Southerners at War
Ivan Dey's bleak existence as a prisoner of war in Germany was brightened by "ray of sunshine" Frenchman Henri Joulou.
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Looking for someone to trade with inside the prison camps, black market entrepreneur Mr Joulou put word out via a truck driver that he sought a willing accomplice.
"Naturally, I elected myself," Mr Dey said.
The POWs exchanged chocolate, tea and coffee from Red Cross parcels for eggs, bread, tobacco and "anything else Henri could supply".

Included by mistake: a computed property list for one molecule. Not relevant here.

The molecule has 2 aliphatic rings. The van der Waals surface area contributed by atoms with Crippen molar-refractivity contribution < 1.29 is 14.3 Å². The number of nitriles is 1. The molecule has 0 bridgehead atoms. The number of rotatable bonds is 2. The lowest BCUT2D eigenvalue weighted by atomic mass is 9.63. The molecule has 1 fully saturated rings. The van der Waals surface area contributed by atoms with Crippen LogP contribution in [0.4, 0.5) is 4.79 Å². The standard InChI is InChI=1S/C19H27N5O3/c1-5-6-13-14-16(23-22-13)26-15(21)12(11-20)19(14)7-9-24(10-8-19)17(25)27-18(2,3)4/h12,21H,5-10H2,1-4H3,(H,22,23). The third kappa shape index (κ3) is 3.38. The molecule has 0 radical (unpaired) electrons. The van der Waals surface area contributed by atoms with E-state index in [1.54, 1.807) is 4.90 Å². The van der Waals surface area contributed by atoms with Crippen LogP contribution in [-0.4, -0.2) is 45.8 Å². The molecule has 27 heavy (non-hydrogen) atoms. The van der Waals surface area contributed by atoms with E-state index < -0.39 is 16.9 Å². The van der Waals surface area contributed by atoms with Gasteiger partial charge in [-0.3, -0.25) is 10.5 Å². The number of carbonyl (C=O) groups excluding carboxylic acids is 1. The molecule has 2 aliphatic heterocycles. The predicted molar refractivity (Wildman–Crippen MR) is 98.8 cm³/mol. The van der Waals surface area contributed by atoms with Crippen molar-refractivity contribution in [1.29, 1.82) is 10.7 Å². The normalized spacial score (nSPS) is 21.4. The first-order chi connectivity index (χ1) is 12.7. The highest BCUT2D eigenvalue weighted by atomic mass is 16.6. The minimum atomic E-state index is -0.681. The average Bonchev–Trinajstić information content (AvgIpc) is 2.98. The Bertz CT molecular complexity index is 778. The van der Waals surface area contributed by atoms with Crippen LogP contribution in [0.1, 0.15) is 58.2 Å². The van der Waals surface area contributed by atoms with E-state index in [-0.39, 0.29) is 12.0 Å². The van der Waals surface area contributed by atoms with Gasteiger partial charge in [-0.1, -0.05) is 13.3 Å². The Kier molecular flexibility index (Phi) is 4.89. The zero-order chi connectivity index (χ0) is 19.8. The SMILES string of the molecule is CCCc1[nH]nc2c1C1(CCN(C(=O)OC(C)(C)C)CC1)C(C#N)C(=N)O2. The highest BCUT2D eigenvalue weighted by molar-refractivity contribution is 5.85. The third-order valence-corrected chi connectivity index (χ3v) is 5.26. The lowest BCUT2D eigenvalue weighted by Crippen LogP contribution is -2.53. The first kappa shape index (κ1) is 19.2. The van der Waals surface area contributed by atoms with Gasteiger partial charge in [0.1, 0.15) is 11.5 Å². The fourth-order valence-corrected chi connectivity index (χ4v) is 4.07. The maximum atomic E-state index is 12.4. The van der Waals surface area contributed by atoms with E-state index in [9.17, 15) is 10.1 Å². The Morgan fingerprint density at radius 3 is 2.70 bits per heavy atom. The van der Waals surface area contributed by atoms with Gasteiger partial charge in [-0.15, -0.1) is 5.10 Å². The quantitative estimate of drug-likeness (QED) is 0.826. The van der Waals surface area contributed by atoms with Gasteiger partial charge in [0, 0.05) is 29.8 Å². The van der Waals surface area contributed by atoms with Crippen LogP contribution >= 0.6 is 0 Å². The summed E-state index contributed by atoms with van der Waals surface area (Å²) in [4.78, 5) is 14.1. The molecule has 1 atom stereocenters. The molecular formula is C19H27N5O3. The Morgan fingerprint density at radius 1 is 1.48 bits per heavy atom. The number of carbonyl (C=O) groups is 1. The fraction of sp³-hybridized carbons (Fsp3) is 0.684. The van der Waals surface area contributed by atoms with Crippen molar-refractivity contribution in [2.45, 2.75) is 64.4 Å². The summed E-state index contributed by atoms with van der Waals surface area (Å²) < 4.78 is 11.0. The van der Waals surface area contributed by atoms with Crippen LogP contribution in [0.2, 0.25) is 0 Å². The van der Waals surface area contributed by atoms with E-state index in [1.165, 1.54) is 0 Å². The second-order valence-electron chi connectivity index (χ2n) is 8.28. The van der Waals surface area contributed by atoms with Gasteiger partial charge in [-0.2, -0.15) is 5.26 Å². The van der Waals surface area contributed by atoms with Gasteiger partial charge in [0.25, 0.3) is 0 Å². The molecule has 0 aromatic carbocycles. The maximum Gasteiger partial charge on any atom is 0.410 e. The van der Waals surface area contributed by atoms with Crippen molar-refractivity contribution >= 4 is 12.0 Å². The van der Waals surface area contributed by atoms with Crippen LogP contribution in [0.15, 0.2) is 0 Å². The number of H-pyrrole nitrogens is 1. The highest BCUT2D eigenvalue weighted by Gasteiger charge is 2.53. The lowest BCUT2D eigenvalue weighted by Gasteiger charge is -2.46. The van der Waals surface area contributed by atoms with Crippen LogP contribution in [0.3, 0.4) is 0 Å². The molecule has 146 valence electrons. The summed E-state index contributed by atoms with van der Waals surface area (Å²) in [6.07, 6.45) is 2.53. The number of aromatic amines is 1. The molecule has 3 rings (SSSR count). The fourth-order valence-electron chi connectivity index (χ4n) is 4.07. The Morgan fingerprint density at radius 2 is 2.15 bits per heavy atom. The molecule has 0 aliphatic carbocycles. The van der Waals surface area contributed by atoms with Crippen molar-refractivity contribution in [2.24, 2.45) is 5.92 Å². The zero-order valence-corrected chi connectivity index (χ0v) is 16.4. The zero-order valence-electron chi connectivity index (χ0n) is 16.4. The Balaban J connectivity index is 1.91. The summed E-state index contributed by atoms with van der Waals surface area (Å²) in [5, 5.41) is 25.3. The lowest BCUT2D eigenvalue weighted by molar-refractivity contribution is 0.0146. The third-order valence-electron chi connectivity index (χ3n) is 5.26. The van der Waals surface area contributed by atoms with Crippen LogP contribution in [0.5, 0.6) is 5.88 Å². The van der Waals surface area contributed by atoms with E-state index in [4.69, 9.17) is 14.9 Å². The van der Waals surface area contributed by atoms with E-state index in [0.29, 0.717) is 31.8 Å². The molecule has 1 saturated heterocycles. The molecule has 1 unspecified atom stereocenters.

Mr Dey collected the goods from a pre-arranged point in town and carried them into the camp hidden in the sleeves of his coat.
The two men struck up a friendship by correspondence.
That winter, a soccer game was organised for the POWs 5km away from their camp.
Mr Dey let Henri know, wondering if they could finally get to meet.
Marching to the game, a man in a leather coat joined their ranks.
It was Henri, and he had an outrageous suggestion. Click on the audio link to hear more.
- © Fairfax NZ News